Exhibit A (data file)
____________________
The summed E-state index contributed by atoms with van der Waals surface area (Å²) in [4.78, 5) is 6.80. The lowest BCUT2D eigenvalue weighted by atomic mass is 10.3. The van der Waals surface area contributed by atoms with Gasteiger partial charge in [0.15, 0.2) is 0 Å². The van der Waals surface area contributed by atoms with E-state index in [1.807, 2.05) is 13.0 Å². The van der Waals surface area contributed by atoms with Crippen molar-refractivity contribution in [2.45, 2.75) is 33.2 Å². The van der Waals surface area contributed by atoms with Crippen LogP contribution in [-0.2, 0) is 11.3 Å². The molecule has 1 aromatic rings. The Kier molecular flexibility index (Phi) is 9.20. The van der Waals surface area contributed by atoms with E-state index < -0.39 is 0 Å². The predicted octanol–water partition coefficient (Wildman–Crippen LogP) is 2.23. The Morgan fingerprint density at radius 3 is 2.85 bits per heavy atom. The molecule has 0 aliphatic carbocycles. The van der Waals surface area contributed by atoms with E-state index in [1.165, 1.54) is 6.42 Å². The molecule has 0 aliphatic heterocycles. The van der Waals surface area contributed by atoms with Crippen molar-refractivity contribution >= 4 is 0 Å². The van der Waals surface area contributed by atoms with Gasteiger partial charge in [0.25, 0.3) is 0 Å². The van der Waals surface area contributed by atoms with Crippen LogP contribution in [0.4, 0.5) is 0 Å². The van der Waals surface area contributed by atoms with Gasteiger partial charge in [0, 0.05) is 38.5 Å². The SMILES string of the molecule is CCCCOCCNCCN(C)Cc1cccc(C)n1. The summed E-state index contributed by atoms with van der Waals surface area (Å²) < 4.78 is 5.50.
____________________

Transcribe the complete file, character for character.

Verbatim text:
The summed E-state index contributed by atoms with van der Waals surface area (Å²) in [4.78, 5) is 6.80. The lowest BCUT2D eigenvalue weighted by atomic mass is 10.3. The van der Waals surface area contributed by atoms with Gasteiger partial charge in [0.15, 0.2) is 0 Å². The van der Waals surface area contributed by atoms with E-state index in [1.807, 2.05) is 13.0 Å². The van der Waals surface area contributed by atoms with Crippen molar-refractivity contribution in [2.45, 2.75) is 33.2 Å². The van der Waals surface area contributed by atoms with Crippen LogP contribution in [-0.2, 0) is 11.3 Å². The molecule has 1 aromatic rings. The Kier molecular flexibility index (Phi) is 9.20. The van der Waals surface area contributed by atoms with E-state index < -0.39 is 0 Å². The predicted octanol–water partition coefficient (Wildman–Crippen LogP) is 2.23. The Morgan fingerprint density at radius 3 is 2.85 bits per heavy atom. The molecule has 0 aliphatic carbocycles. The van der Waals surface area contributed by atoms with E-state index in [1.165, 1.54) is 6.42 Å². The molecule has 0 aliphatic heterocycles. The van der Waals surface area contributed by atoms with Crippen molar-refractivity contribution >= 4 is 0 Å². The van der Waals surface area contributed by atoms with Gasteiger partial charge in [0.25, 0.3) is 0 Å². The van der Waals surface area contributed by atoms with Crippen LogP contribution in [0.4, 0.5) is 0 Å². The van der Waals surface area contributed by atoms with Gasteiger partial charge in [0, 0.05) is 38.5 Å². The SMILES string of the molecule is CCCCOCCNCCN(C)Cc1cccc(C)n1. The summed E-state index contributed by atoms with van der Waals surface area (Å²) < 4.78 is 5.50.